"You look,"  you said, "born to being shaved."  You were thinking he looked born to most everything he'd attempted, including the afternoon with you riding shotgun in one of a succession of Dodge vans he favored, when he located a mini-mart of a Chevron station in nearby Goleta, he located what the manager swore to be authentic low-fat Gummi bears.  "Now,"  he said, popping a slithery one into his cheek, " I can eat twice as many."

Because of his enormous range of interests, he seemed in perpetual and animated conversations with a broad variety of friends.  One late June night, when the Santa Barbara Writers' Conference was being held at the beachfront Miramar Hotel, you stopped by the cocktail lounge to pick up a Campari and soda to take with you to the basement auditorium where your late night fiction workshop was held.  Seated at a corner table were Conrad and Patrick Cunningham, a longtime friend, also a man who'd been in the bullring and who had written books.  They were arguing as you approached about a particular corrida they'd seen in Spain, disputing a succession of moves the way two chess buffs would deconstruct a fabled game.

"That wasn't the way of it at all,"  Cunningham said, bolting to his feet.  "Hold my hat,"  he said, thrusting a seasoned straw at you while he swept the tablecloth off the table he and Conrad had been sharing,then draped it in the manner of a cape. Although both had obviously been toasting their friendship a number of times,  Cunningham seemed to lose thirty or so years, his stance and demeanor in place as a torrero.  "Here,"  he said to Conrad.  "He did this, bringing the bull to a skidding halt."

Not to be outdone, Conrad rose.  "Nice pass, but that would not have impacted a bull of such size.  Here,"  reached for a chair, hefted it by its back, then thrust the legs toward Cunningham.  Two tipsy friends were nevertheless convincing torrero and practice bull.  "Try that pass on me.  You'll see."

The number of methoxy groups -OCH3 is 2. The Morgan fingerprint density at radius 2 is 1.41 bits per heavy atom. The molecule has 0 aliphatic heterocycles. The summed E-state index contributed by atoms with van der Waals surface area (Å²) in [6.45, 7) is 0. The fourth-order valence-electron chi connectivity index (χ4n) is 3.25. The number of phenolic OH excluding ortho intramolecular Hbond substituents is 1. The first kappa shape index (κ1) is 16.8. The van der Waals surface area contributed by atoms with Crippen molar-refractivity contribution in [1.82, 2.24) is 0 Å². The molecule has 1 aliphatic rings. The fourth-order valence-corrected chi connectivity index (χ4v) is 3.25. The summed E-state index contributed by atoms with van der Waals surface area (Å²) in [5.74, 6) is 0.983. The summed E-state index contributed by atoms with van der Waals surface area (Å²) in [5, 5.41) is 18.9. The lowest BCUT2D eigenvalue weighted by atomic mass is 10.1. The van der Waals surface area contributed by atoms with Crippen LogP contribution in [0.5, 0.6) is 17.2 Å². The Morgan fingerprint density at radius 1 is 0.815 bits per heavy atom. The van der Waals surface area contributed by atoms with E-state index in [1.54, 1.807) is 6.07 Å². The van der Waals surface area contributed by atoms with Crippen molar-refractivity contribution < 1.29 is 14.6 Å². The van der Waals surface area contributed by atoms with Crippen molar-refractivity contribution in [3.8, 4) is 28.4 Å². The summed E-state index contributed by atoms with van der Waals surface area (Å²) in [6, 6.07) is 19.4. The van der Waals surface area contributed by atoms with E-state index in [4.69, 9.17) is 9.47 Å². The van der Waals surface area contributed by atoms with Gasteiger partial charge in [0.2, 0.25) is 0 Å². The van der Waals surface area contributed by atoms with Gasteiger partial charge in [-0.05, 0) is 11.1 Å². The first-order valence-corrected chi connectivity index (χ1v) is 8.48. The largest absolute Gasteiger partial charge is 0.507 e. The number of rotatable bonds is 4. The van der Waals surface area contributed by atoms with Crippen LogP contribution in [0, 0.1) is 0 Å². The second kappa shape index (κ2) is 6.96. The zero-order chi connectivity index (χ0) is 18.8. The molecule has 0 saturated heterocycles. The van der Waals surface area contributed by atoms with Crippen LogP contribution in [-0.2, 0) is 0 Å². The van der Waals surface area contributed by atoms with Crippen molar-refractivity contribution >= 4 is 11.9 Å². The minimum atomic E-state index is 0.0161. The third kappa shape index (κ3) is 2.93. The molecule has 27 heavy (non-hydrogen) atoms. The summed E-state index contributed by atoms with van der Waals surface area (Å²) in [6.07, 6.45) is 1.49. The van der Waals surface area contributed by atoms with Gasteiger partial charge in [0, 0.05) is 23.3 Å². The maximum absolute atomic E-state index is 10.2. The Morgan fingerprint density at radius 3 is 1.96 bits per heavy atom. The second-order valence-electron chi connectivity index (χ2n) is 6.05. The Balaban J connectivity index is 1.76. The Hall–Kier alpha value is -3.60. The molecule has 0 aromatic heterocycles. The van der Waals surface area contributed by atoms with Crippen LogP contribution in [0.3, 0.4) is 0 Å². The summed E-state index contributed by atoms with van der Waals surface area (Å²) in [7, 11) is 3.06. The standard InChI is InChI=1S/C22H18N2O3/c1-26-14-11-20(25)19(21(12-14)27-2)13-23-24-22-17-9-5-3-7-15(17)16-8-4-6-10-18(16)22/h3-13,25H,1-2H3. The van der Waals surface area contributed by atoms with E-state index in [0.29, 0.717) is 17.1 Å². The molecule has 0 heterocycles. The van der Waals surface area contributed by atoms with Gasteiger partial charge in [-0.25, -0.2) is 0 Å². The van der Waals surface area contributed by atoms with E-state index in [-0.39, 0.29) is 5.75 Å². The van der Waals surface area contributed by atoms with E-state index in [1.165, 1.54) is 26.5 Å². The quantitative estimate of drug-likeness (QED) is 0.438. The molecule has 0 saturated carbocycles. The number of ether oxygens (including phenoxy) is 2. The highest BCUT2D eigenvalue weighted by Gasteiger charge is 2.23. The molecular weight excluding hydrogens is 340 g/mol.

Cunningham advanced, extended the tablecloth cape.  As though Conrad were a bull, Cunningham challenged him, dared him to attack the cape.

You have seen a number of corridas--no where near the aggregate of these two--but enough for you to see the seriousness beyond the apparent mischief.  For the next ten minutes, the cocktail lounge became a bull ring before ending as many such things do, with each participant believing he had demonstrated his point.

Cunningham strode to the doorway, then called back.  "If I had enough money with me, I'd buy a substitute bull."

"If it were me,"  Conrad smiled, "I'd hook to the left."

Schoolboys, snapping towels in a locker room.

At the Wednesday writer's lunch held at the Cafe del Sol, facing the Bird Refuge, Conrad and writer Laird Koenig were pursuing another confrontation.  "I tell you,"  Koenig said, "it was Maria Ouspenskaya who portrayed the mother in the film version of Dodsworth."

"Was not."

"Then whom?"

In some ways, the one-up contests between Conrad and Koenig give you the most pleasure of all.  Neither is a show-off, yet each is proud of his store of fact.

"So, you want to marry my son?"

"Yes, that's the line.  But not Ouspenskaya."

"It was she, who, by the way, was a student of Stanislavski at the Academy."

School boys, snapping towels.

A year or so after the bullfighting incident, but still at the Santa Barbara Writers' Conference, Conrad approached you.  "I owe you lunch for what you did last night,"  he said.

Such offers were more often celebrations when he'd sold a particularly high-priced painting or had landed a book contract.  You naturally wanted to know what it was you'd done.

"The way you one-upped Artie Shaw."